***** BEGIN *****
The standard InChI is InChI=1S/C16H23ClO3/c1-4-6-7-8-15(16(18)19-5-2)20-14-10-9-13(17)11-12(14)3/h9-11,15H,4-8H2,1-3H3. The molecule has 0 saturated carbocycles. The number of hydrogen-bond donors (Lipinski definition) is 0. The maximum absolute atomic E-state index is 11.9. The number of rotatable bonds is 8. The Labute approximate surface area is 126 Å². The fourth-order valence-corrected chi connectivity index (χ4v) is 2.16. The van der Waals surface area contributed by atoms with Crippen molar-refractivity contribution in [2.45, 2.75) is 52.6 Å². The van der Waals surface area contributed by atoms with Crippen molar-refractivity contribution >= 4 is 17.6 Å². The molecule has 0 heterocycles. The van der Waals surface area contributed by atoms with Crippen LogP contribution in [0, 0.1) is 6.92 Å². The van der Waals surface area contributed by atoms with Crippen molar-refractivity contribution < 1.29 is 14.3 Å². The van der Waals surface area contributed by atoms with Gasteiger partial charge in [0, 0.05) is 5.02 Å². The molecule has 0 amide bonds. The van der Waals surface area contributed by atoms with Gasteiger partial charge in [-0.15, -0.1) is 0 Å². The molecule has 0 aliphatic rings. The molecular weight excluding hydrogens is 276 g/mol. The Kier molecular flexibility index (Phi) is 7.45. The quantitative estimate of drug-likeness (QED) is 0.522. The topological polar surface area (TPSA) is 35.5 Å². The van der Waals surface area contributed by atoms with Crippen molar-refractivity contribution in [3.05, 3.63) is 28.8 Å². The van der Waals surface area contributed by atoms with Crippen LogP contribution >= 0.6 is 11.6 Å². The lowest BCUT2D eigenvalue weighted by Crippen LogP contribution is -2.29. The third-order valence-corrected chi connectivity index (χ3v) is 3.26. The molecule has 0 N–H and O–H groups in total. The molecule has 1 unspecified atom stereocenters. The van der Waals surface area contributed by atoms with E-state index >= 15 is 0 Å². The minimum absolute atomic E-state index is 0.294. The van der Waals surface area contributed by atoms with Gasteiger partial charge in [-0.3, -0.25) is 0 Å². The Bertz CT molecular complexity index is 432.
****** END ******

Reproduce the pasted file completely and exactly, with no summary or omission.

The standard InChI is InChI=1S/C16H23ClO3/c1-4-6-7-8-15(16(18)19-5-2)20-14-10-9-13(17)11-12(14)3/h9-11,15H,4-8H2,1-3H3. The molecule has 0 saturated carbocycles. The number of hydrogen-bond donors (Lipinski definition) is 0. The maximum absolute atomic E-state index is 11.9. The number of rotatable bonds is 8. The Labute approximate surface area is 126 Å². The fourth-order valence-corrected chi connectivity index (χ4v) is 2.16. The van der Waals surface area contributed by atoms with Crippen molar-refractivity contribution in [2.45, 2.75) is 52.6 Å². The van der Waals surface area contributed by atoms with Crippen molar-refractivity contribution >= 4 is 17.6 Å². The molecule has 0 heterocycles. The van der Waals surface area contributed by atoms with Crippen LogP contribution in [0, 0.1) is 6.92 Å². The van der Waals surface area contributed by atoms with Crippen molar-refractivity contribution < 1.29 is 14.3 Å². The van der Waals surface area contributed by atoms with Gasteiger partial charge in [0, 0.05) is 5.02 Å². The molecule has 0 amide bonds. The van der Waals surface area contributed by atoms with Gasteiger partial charge in [-0.15, -0.1) is 0 Å². The molecule has 0 aliphatic rings. The molecular weight excluding hydrogens is 276 g/mol. The Kier molecular flexibility index (Phi) is 7.45. The quantitative estimate of drug-likeness (QED) is 0.522. The topological polar surface area (TPSA) is 35.5 Å². The van der Waals surface area contributed by atoms with Crippen molar-refractivity contribution in [3.05, 3.63) is 28.8 Å². The van der Waals surface area contributed by atoms with Crippen LogP contribution >= 0.6 is 11.6 Å². The lowest BCUT2D eigenvalue weighted by Crippen LogP contribution is -2.29. The third-order valence-corrected chi connectivity index (χ3v) is 3.26. The molecule has 0 N–H and O–H groups in total. The molecule has 1 unspecified atom stereocenters. The van der Waals surface area contributed by atoms with E-state index >= 15 is 0 Å². The minimum absolute atomic E-state index is 0.294. The van der Waals surface area contributed by atoms with Gasteiger partial charge in [-0.3, -0.25) is 0 Å². The Bertz CT molecular complexity index is 432.